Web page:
Ataturk’s changes to the dress code, which made it compulsory for men to wear hats instead of the Ottoman fez, were particularly noteworthy for my grandmother. A self-proclaimed preacher, she knew that in 1925 the government sent a navy ship to bombard villages near the Black Sea town of Rize to quell an insurrection against hats.

But my mother’s family was split on the legacy of Ahmet Kutri Efendi.

They would ask: "What must he have thought of Mustafa Kemal’s reforms, including his changes to religion, the stifling of dissent, and most importantly, the abolition of the caliphate?"

Conflicting narratives

For decades, one side would repeat over and over the same account of how Ahmet Kutri Efendi ran into trouble with Ataturk after the liberation of the country because he was an influential and pious member of a clergy that was still very traditional.

“He rallied support for the cause but once the war was over, he was a threat to Mustafa Kemal”, one distant uncle said. “They burned down his books and imprisoned him for several days. All his hair went white.”

Ahmet Kutri Efendi was later released and lived a quiet life, and years later died in Mecca during a pilgrimage there.

But other members of my family had a different account of the same history.

Another distant uncle, who is now a retired teacher, said it was all a misunderstanding. “He [Ahmet Kutri Efendi] was released once they understood that he was a member of Ataturk’s Republican People’s Party (CHP)”, he said, explaining that being a member of the secular CHP was proof of your loyalty to the government.

Ahmet Kutri Efendi, along with being a member of CHP, was also among the initial shareholders of Turkiye Isbank, the first national bank of Turkey, another sign that he supported some of the less controversial reforms Ataturk brought about.

Any time my mother’s family and her relatives met this uncle, named Ahmet, they would fight over politics.

He argued that Ahmet Kutri Efendi had a cordial relationship with Ataturk, one which also gave him the exceptional right to wear religious clothing at all times, while many were prosecuted for simply not wearing a hat.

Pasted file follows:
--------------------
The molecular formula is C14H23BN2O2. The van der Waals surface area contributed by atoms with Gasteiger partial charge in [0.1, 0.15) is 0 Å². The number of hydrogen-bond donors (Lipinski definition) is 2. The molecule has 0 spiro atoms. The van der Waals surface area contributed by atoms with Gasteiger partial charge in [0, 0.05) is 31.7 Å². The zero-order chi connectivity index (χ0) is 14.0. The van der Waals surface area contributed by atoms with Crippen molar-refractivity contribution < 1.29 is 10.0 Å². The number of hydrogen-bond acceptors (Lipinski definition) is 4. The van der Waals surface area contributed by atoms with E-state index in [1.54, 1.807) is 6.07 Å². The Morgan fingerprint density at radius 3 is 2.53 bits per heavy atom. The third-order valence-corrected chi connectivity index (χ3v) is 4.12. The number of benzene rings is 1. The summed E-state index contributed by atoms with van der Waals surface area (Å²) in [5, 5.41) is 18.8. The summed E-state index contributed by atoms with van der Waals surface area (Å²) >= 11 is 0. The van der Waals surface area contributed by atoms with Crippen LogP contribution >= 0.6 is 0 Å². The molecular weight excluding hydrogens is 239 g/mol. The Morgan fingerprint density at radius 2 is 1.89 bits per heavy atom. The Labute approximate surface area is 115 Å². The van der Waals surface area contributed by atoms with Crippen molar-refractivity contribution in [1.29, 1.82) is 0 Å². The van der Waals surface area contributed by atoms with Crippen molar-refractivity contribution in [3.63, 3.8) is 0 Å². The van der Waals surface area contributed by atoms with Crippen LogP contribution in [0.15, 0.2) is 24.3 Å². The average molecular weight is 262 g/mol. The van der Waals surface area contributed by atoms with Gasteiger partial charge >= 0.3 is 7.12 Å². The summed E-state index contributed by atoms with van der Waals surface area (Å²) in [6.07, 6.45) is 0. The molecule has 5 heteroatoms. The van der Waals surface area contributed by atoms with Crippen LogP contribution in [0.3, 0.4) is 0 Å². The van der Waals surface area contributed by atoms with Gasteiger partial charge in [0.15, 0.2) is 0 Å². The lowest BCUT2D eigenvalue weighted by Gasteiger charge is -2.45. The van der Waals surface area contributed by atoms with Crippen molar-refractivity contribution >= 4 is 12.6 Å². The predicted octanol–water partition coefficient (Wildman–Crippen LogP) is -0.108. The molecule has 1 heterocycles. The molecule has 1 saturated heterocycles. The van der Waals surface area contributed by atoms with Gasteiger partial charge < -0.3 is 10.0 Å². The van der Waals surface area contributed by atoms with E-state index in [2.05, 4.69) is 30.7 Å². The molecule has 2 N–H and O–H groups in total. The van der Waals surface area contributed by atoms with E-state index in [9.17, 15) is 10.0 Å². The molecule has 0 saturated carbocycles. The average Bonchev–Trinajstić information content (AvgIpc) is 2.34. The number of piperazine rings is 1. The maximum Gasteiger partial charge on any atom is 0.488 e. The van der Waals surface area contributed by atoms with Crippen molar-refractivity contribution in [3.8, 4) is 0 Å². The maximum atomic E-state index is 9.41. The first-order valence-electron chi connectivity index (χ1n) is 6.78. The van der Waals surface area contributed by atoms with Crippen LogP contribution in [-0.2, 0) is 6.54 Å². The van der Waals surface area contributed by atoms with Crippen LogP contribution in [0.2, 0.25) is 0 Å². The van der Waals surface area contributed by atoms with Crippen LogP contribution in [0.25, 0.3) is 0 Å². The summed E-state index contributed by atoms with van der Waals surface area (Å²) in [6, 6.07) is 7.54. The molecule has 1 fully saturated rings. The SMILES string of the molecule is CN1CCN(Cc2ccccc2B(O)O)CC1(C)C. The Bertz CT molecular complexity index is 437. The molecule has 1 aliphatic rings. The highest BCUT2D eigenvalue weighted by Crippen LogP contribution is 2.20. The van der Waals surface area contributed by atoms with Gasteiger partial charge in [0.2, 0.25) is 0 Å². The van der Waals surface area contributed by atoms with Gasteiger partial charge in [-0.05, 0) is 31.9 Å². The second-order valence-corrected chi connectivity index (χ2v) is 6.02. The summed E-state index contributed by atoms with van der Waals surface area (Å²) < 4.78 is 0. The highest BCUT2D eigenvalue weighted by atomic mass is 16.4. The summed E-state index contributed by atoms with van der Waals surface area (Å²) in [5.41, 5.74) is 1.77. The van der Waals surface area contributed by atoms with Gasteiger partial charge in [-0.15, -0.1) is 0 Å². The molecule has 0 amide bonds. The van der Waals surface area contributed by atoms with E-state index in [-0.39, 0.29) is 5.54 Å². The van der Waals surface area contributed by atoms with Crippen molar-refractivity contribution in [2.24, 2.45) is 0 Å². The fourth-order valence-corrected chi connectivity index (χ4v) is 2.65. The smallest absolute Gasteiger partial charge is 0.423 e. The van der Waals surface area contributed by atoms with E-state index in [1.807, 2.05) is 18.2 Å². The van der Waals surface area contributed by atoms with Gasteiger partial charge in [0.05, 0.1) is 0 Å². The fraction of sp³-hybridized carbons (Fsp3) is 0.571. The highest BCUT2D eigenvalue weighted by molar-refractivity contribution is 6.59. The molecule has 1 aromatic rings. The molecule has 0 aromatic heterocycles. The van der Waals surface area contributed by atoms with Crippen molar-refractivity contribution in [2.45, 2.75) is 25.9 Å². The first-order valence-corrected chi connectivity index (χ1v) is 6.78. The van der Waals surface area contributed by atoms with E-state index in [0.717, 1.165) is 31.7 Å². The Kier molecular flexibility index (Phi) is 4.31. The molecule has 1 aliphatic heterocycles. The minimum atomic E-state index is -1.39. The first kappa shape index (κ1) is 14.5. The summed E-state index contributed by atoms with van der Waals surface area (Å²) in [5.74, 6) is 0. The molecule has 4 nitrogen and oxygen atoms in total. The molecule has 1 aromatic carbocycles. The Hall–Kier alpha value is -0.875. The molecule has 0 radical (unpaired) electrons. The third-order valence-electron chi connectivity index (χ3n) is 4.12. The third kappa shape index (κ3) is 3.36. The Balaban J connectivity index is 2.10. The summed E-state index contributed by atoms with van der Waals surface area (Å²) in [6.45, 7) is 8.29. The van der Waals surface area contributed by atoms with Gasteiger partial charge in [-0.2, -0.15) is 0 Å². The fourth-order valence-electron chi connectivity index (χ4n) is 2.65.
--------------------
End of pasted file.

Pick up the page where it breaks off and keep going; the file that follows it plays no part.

He further shared that as a devout Muslim, he still voted for CHP and believed that his ancestor, Ahmet Kutri Efendi was also like him.

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But my own family, who were unaffected by this story, continued to vote for politicians whom they believed stood against Turkish bureaucrats and a secular elite who guarded a regime that relegated religion to the private sphere.

For them, Mustafa Kemal saved the country with the help of political Islamists, Turkish nationalists and Kurds.

But he later purged them to carry out his secularist reforms.

The very photograph where Ahmet Kutri Efendi could be seen praying side by side with Mustafa Kemal was proof that Ataturk engaged with aspects of Islam before he adopted secularism for the state.

That’s why it was a popular picture used by religious conservatives - despite most practising Muslims shunning the display of photos in their homes.

Embracing Ataturk's legacy

My father’s mother entered local politics under Erbakan’s banner and continued to preach and urge constituents to vote for him.

After a military coup in 1980 saw Erbakan banned from politics, they voted for Turgut Ozal, the representative of neoliberal politics.

Each year, the debate around Ataturk’s reforms dissipated to the point where Erdogan and his party publicly and loudly commemorated him

They eventually switched to Recep Tayyip Erdogan, the mayor of Istanbul who fixed chronic infrastructure problems that had worsened in the city including water quality, waste management, and the cleaning of the Golden Horn, Istanbul's natural harbor.

My grandmother, an ardent supporter of Erbakan, also switched to Erdogan’s party in 2001, arguing that Erbakan was too old and wouldn't adapt to the times.

At the time, Erdogan was campaigning for many things most conservatives or Islamists would struggle to endorse.

He supported neoliberal and orthodox monetary policies and presented himself as a pro-EU politician who was open to talking with the US and Israel. He was against military tutelage and was comfortable with private universities opening up LGBT clubs.

So, why did many flock to his call?

One answer could be that Erdogan was sharply critical of Ataturk’s legacy. He never mentioned him by name but would repeatedly criticise the CHP’s one-party rule, the operation and handling of the Dersim rebellion, where thousands of Kurdish Alevites lost their lives, and other controversial steps he undertook in the 1920s and 30s.